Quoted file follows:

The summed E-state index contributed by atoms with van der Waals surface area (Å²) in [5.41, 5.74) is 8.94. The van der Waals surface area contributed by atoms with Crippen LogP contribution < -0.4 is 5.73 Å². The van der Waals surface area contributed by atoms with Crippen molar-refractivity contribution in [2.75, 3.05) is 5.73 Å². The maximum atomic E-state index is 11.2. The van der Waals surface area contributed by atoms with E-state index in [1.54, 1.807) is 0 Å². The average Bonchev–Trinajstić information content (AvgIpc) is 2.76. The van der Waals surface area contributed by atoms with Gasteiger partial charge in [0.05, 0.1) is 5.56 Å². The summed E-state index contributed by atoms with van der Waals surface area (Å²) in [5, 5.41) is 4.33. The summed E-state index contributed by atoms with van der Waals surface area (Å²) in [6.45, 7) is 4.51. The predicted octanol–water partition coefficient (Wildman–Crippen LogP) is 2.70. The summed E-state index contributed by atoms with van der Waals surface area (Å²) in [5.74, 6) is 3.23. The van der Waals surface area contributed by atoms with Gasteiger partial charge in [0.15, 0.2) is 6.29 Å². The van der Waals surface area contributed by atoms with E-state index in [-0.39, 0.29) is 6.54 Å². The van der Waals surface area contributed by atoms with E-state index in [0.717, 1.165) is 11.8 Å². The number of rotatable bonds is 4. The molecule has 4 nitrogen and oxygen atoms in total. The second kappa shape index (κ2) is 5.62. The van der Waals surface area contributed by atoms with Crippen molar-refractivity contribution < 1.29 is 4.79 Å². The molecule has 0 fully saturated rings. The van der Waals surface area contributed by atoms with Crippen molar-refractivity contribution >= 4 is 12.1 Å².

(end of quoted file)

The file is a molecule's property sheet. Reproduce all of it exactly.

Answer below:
The summed E-state index contributed by atoms with van der Waals surface area (Å²) in [5.41, 5.74) is 8.94. The van der Waals surface area contributed by atoms with Crippen LogP contribution < -0.4 is 5.73 Å². The van der Waals surface area contributed by atoms with Crippen molar-refractivity contribution in [2.75, 3.05) is 5.73 Å². The maximum atomic E-state index is 11.2. The van der Waals surface area contributed by atoms with E-state index in [1.54, 1.807) is 0 Å². The average Bonchev–Trinajstić information content (AvgIpc) is 2.76. The van der Waals surface area contributed by atoms with Gasteiger partial charge in [0.05, 0.1) is 5.56 Å². The summed E-state index contributed by atoms with van der Waals surface area (Å²) in [5, 5.41) is 4.33. The summed E-state index contributed by atoms with van der Waals surface area (Å²) in [6.45, 7) is 4.51. The predicted octanol–water partition coefficient (Wildman–Crippen LogP) is 2.70. The summed E-state index contributed by atoms with van der Waals surface area (Å²) in [5.74, 6) is 3.23. The van der Waals surface area contributed by atoms with Gasteiger partial charge in [0.15, 0.2) is 6.29 Å². The van der Waals surface area contributed by atoms with E-state index in [-0.39, 0.29) is 6.54 Å². The van der Waals surface area contributed by atoms with E-state index in [0.717, 1.165) is 11.8 Å². The number of rotatable bonds is 4. The molecule has 4 nitrogen and oxygen atoms in total. The second kappa shape index (κ2) is 5.62. The van der Waals surface area contributed by atoms with Crippen molar-refractivity contribution < 1.29 is 4.79 Å². The molecule has 0 fully saturated rings. The van der Waals surface area contributed by atoms with Crippen molar-refractivity contribution >= 4 is 12.1 Å².